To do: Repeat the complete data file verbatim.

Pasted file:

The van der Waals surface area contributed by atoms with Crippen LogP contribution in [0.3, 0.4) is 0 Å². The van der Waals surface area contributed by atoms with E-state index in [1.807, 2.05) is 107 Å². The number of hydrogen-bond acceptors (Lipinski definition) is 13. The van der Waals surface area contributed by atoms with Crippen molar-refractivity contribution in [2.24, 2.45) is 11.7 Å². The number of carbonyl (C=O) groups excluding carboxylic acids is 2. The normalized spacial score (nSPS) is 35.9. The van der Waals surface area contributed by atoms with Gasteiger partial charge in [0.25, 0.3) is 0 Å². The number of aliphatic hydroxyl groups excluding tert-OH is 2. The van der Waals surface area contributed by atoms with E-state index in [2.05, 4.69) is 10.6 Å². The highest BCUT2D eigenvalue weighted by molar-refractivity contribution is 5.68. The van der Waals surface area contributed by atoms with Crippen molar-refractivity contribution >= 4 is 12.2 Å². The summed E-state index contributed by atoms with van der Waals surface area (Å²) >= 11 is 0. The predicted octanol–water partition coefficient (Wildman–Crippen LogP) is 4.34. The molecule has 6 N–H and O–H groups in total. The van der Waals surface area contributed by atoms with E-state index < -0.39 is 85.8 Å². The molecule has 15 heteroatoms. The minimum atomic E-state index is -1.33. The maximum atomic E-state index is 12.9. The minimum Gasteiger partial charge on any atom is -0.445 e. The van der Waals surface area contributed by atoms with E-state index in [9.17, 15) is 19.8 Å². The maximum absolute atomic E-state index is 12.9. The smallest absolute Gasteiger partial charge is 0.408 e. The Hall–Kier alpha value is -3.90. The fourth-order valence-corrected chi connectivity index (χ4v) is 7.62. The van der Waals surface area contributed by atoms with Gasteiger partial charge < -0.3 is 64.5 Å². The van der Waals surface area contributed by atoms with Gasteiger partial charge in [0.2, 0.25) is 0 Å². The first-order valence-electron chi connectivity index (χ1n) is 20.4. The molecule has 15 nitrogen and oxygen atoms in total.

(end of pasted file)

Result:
The van der Waals surface area contributed by atoms with Crippen LogP contribution in [0.3, 0.4) is 0 Å². The van der Waals surface area contributed by atoms with E-state index in [1.807, 2.05) is 107 Å². The number of hydrogen-bond acceptors (Lipinski definition) is 13. The van der Waals surface area contributed by atoms with Crippen molar-refractivity contribution in [2.24, 2.45) is 11.7 Å². The number of carbonyl (C=O) groups excluding carboxylic acids is 2. The normalized spacial score (nSPS) is 35.9. The van der Waals surface area contributed by atoms with Gasteiger partial charge in [0.25, 0.3) is 0 Å². The number of aliphatic hydroxyl groups excluding tert-OH is 2. The van der Waals surface area contributed by atoms with E-state index in [2.05, 4.69) is 10.6 Å². The highest BCUT2D eigenvalue weighted by molar-refractivity contribution is 5.68. The van der Waals surface area contributed by atoms with Crippen molar-refractivity contribution >= 4 is 12.2 Å². The summed E-state index contributed by atoms with van der Waals surface area (Å²) >= 11 is 0. The predicted octanol–water partition coefficient (Wildman–Crippen LogP) is 4.34. The molecule has 6 N–H and O–H groups in total. The van der Waals surface area contributed by atoms with E-state index < -0.39 is 85.8 Å². The molecule has 15 heteroatoms. The minimum atomic E-state index is -1.33. The maximum atomic E-state index is 12.9. The minimum Gasteiger partial charge on any atom is -0.445 e. The van der Waals surface area contributed by atoms with E-state index in [9.17, 15) is 19.8 Å². The maximum absolute atomic E-state index is 12.9. The smallest absolute Gasteiger partial charge is 0.408 e. The Hall–Kier alpha value is -3.90. The fourth-order valence-corrected chi connectivity index (χ4v) is 7.62. The van der Waals surface area contributed by atoms with Gasteiger partial charge < -0.3 is 64.5 Å². The van der Waals surface area contributed by atoms with Gasteiger partial charge in [0.2, 0.25) is 0 Å². The first-order valence-electron chi connectivity index (χ1n) is 20.4. The molecule has 15 nitrogen and oxygen atoms in total.